By suggesting that the Court also address whether the lawsuits against the mandate are barred by the Anti-Injunction Act — an argument that the government itself does not now embrace, even though it formerly did — the Administration is in essence giving the Court an option of ending the litigation over the key part of the Act until after it actually goes into effect in 2014, and is enforced.  In the telephone briefing for reporters, the Department official repeated the government’s view that Congress did not intend that the Anti-Injunction Act bar a case like this one, but said that the issue goes to whether courts have jurisdiction actually to hear those cases, so the suggestion was made to get the views of all sides in the dispute.

Although not yet ready to formally respond to the petitions filed Wednesday by the business group and by the states, urging the Court to strike down the entire law, the Department official said that the government believes that the judges who have ruled that the mandate could be severed from the rest of the new law were correct; the official noted that only one judge has taken the contrary view.

Most of the government’s petition (titled U.S. Department of Health and Human Services, et al., v. Florida, et al.) was devoted to a defense of the insurance mandate, and a critique of the Eleventh Circuit majority’s view that the provision exceeded Congress’s powers.   Congress, it argued, had constitutional authority to enact the provision under both its power to regulate the interstate health insurance market, and its power to pass new tax laws.

In the final three pages of the petition, it turned to the issue of whether the Anti-Injunction Act has taken away the authority of federal courts to rule on the validity of the mandate and the penalty that is to be used to enforce it.  The government, the document said, still holds to the view that the law does not apply in this situation, but nevertheless urged the Court, upon granting the case for review, to call for briefs from all counsel to discuss the issue.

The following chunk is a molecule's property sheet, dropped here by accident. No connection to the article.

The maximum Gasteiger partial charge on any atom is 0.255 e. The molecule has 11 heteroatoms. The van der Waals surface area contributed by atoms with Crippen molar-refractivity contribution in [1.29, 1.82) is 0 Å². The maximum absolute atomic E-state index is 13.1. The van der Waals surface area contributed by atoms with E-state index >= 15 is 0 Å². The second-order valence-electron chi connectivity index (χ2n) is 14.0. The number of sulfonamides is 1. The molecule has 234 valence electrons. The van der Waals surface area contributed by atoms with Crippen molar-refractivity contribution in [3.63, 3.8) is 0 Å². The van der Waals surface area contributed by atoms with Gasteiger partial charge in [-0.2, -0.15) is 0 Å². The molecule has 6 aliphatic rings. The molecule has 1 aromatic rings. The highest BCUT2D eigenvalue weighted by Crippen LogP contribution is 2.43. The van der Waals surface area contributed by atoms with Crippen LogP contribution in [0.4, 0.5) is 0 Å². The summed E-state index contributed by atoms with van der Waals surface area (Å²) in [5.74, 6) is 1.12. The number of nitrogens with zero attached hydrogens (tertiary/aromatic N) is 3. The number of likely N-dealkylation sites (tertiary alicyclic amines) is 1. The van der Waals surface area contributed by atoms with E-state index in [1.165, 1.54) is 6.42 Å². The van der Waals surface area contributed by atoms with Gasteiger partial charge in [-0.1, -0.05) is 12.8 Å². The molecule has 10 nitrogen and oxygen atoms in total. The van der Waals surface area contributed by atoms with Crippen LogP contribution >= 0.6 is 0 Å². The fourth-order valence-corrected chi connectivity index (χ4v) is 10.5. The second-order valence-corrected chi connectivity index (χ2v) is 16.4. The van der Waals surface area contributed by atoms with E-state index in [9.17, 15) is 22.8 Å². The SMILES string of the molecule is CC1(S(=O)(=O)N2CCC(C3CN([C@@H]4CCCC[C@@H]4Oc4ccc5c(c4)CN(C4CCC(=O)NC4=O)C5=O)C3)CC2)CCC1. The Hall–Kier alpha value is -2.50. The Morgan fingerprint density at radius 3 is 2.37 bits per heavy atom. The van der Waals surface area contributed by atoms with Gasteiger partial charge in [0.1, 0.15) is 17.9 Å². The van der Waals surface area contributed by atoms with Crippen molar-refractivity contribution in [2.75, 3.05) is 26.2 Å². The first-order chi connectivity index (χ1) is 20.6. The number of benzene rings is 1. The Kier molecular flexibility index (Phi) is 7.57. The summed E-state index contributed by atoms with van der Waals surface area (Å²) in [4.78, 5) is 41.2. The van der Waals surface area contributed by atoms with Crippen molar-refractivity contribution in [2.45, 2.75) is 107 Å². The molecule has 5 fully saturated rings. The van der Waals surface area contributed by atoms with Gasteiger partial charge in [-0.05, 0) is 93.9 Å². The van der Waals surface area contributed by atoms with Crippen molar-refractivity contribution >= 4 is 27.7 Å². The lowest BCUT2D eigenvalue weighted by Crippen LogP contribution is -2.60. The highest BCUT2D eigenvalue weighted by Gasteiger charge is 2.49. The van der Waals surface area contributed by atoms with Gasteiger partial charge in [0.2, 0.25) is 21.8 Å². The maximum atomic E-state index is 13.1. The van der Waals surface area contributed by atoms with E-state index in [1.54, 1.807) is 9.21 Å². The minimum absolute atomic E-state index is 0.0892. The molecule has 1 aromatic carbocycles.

The Fourth and Sixth Circuit Courts, the filing said, disagree on whether that law applied in this situation.  If the other parties in the case take the same view as the government — that is, that the Anti-Injunction Act does not apply — the Court should consider naming a friend-of-Court to make an argument that it does, indeed, apply.  If the Court finds that the Act does not apply, “it can then decide the constitutional questions,” the petition suggested.

As an alternative, the government said that, if an appeal is filed in the Fourth Circuit case (Liberty University v. Sebelius), the Court may then want to appoint someone to argue that the Fourth Circuit was right in applying the Anti-Injunction Act to scuttle that challenge.




Recommended Citation: Lyle Denniston, U.S. appeals on health care (UPDATED), SCOTUSblog (Sep. 28, 2011, 3:59 PM),